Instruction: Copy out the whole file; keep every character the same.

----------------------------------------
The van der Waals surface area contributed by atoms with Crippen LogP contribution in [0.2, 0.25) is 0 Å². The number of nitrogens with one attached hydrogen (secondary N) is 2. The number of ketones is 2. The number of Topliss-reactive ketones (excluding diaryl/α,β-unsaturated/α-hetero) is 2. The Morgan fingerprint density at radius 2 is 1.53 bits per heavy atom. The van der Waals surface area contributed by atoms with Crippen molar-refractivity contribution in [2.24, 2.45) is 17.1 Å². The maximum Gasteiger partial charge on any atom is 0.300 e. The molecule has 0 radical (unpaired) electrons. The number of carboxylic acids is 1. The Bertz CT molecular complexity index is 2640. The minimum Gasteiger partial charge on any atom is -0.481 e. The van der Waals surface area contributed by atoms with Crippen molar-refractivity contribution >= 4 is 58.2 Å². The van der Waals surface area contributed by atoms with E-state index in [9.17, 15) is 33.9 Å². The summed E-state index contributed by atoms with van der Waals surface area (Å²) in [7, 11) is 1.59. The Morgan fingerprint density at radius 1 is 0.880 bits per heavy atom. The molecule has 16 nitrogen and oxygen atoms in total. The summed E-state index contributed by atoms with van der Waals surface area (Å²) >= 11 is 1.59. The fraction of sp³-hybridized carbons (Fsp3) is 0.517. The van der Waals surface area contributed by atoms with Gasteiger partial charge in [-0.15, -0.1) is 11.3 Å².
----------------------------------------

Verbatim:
The van der Waals surface area contributed by atoms with Crippen LogP contribution in [0.2, 0.25) is 0 Å². The number of nitrogens with one attached hydrogen (secondary N) is 2. The number of ketones is 2. The number of Topliss-reactive ketones (excluding diaryl/α,β-unsaturated/α-hetero) is 2. The Morgan fingerprint density at radius 2 is 1.53 bits per heavy atom. The van der Waals surface area contributed by atoms with Crippen molar-refractivity contribution in [2.24, 2.45) is 17.1 Å². The maximum Gasteiger partial charge on any atom is 0.300 e. The molecule has 0 radical (unpaired) electrons. The number of carboxylic acids is 1. The Bertz CT molecular complexity index is 2640. The minimum Gasteiger partial charge on any atom is -0.481 e. The van der Waals surface area contributed by atoms with Crippen molar-refractivity contribution >= 4 is 58.2 Å². The van der Waals surface area contributed by atoms with E-state index in [9.17, 15) is 33.9 Å². The summed E-state index contributed by atoms with van der Waals surface area (Å²) in [7, 11) is 1.59. The Morgan fingerprint density at radius 1 is 0.880 bits per heavy atom. The molecule has 16 nitrogen and oxygen atoms in total. The summed E-state index contributed by atoms with van der Waals surface area (Å²) >= 11 is 1.59. The fraction of sp³-hybridized carbons (Fsp3) is 0.517. The van der Waals surface area contributed by atoms with Gasteiger partial charge in [-0.15, -0.1) is 11.3 Å².